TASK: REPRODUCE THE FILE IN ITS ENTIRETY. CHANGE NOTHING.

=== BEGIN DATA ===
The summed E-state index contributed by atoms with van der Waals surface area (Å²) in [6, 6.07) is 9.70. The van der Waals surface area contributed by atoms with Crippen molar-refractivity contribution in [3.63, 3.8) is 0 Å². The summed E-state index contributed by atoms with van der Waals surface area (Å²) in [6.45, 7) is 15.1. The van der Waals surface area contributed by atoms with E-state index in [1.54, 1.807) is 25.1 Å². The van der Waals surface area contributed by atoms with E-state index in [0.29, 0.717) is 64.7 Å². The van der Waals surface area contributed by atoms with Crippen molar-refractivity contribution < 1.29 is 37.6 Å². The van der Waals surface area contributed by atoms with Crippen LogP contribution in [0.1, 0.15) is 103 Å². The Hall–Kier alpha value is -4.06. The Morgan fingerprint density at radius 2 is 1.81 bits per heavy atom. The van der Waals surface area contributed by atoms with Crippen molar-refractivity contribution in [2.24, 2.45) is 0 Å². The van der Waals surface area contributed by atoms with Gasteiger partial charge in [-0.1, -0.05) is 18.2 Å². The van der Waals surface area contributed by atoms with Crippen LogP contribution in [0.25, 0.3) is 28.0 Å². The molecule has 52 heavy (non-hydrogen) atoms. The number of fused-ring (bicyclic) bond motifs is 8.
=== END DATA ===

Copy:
The summed E-state index contributed by atoms with van der Waals surface area (Å²) in [6, 6.07) is 9.70. The van der Waals surface area contributed by atoms with Crippen molar-refractivity contribution in [3.63, 3.8) is 0 Å². The summed E-state index contributed by atoms with van der Waals surface area (Å²) in [6.45, 7) is 15.1. The van der Waals surface area contributed by atoms with E-state index in [1.54, 1.807) is 25.1 Å². The van der Waals surface area contributed by atoms with E-state index in [0.29, 0.717) is 64.7 Å². The van der Waals surface area contributed by atoms with Crippen molar-refractivity contribution < 1.29 is 37.6 Å². The van der Waals surface area contributed by atoms with Crippen LogP contribution in [0.1, 0.15) is 103 Å². The Hall–Kier alpha value is -4.06. The Morgan fingerprint density at radius 2 is 1.81 bits per heavy atom. The van der Waals surface area contributed by atoms with Crippen molar-refractivity contribution in [2.24, 2.45) is 0 Å². The van der Waals surface area contributed by atoms with Gasteiger partial charge in [-0.1, -0.05) is 18.2 Å². The van der Waals surface area contributed by atoms with Crippen LogP contribution in [0.25, 0.3) is 28.0 Å². The molecule has 52 heavy (non-hydrogen) atoms. The number of fused-ring (bicyclic) bond motifs is 8.